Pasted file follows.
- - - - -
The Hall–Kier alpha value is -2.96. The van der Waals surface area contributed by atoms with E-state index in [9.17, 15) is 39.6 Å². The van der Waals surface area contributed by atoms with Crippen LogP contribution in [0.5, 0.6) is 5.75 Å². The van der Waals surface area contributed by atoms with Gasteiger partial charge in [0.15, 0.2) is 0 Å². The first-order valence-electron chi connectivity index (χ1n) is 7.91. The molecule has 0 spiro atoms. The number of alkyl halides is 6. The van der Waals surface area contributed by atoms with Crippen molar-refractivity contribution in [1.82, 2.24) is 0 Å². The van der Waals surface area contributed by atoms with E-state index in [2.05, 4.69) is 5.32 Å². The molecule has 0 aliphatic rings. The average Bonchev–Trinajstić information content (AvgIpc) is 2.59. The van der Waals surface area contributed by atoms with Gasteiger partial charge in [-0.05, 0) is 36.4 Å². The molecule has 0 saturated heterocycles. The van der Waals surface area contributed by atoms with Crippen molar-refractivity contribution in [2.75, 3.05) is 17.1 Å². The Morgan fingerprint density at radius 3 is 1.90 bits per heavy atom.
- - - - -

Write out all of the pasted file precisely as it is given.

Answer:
The Hall–Kier alpha value is -2.96. The van der Waals surface area contributed by atoms with E-state index in [9.17, 15) is 39.6 Å². The van der Waals surface area contributed by atoms with Crippen LogP contribution in [0.5, 0.6) is 5.75 Å². The van der Waals surface area contributed by atoms with Gasteiger partial charge in [0.15, 0.2) is 0 Å². The first-order valence-electron chi connectivity index (χ1n) is 7.91. The molecule has 0 spiro atoms. The number of alkyl halides is 6. The van der Waals surface area contributed by atoms with Crippen molar-refractivity contribution in [1.82, 2.24) is 0 Å². The van der Waals surface area contributed by atoms with E-state index in [2.05, 4.69) is 5.32 Å². The molecule has 0 aliphatic rings. The average Bonchev–Trinajstić information content (AvgIpc) is 2.59. The van der Waals surface area contributed by atoms with Gasteiger partial charge in [-0.05, 0) is 36.4 Å². The molecule has 0 saturated heterocycles. The van der Waals surface area contributed by atoms with Crippen molar-refractivity contribution in [2.75, 3.05) is 17.1 Å². The Morgan fingerprint density at radius 3 is 1.90 bits per heavy atom.